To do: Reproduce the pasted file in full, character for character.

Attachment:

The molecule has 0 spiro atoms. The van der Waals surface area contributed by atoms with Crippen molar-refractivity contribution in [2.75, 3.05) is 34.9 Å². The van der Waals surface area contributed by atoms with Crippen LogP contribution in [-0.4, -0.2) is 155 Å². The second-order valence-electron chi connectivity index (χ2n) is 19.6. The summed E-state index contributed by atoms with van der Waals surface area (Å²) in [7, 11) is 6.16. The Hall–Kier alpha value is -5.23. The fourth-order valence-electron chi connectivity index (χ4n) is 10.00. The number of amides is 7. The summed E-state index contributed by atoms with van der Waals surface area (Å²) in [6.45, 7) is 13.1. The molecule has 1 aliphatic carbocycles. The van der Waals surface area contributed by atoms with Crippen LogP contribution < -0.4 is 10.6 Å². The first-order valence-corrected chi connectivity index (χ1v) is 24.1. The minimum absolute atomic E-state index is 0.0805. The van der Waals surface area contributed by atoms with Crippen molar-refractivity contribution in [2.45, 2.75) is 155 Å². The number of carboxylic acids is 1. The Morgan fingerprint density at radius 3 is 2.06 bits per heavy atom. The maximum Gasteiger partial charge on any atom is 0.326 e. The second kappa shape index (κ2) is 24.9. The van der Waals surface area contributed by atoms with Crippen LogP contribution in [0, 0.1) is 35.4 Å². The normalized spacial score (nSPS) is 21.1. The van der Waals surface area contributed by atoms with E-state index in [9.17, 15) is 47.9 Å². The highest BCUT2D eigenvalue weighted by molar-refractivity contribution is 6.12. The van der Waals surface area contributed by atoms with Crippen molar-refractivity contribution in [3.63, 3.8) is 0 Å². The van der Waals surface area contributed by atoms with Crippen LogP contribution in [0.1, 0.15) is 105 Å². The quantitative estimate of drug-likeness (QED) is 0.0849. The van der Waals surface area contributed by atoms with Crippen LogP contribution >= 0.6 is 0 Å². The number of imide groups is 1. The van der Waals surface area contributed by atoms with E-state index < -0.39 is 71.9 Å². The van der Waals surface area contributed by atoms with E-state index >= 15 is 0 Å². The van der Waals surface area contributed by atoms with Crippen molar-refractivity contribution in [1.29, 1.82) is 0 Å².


The molecule has 0 spiro atoms. The van der Waals surface area contributed by atoms with Crippen molar-refractivity contribution in [2.75, 3.05) is 34.9 Å². The van der Waals surface area contributed by atoms with Crippen LogP contribution in [-0.4, -0.2) is 155 Å². The second-order valence-electron chi connectivity index (χ2n) is 19.6. The summed E-state index contributed by atoms with van der Waals surface area (Å²) in [7, 11) is 6.16. The Hall–Kier alpha value is -5.23. The fourth-order valence-electron chi connectivity index (χ4n) is 10.00. The number of amides is 7. The summed E-state index contributed by atoms with van der Waals surface area (Å²) in [6.45, 7) is 13.1. The molecule has 1 aliphatic carbocycles. The van der Waals surface area contributed by atoms with Crippen LogP contribution < -0.4 is 10.6 Å². The first-order valence-corrected chi connectivity index (χ1v) is 24.1. The minimum absolute atomic E-state index is 0.0805. The van der Waals surface area contributed by atoms with Crippen molar-refractivity contribution in [2.45, 2.75) is 155 Å². The number of carboxylic acids is 1. The Morgan fingerprint density at radius 3 is 2.06 bits per heavy atom. The maximum Gasteiger partial charge on any atom is 0.326 e. The second kappa shape index (κ2) is 24.9. The van der Waals surface area contributed by atoms with Crippen LogP contribution in [0, 0.1) is 35.4 Å². The normalized spacial score (nSPS) is 21.1. The van der Waals surface area contributed by atoms with E-state index in [9.17, 15) is 47.9 Å². The highest BCUT2D eigenvalue weighted by molar-refractivity contribution is 6.12. The van der Waals surface area contributed by atoms with Crippen molar-refractivity contribution in [3.63, 3.8) is 0 Å². The van der Waals surface area contributed by atoms with Crippen LogP contribution in [0.1, 0.15) is 105 Å². The quantitative estimate of drug-likeness (QED) is 0.0849. The van der Waals surface area contributed by atoms with Crippen LogP contribution >= 0.6 is 0 Å². The number of imide groups is 1. The van der Waals surface area contributed by atoms with E-state index < -0.39 is 71.9 Å². The van der Waals surface area contributed by atoms with E-state index >= 15 is 0 Å². The van der Waals surface area contributed by atoms with Crippen molar-refractivity contribution in [1.29, 1.82) is 0 Å².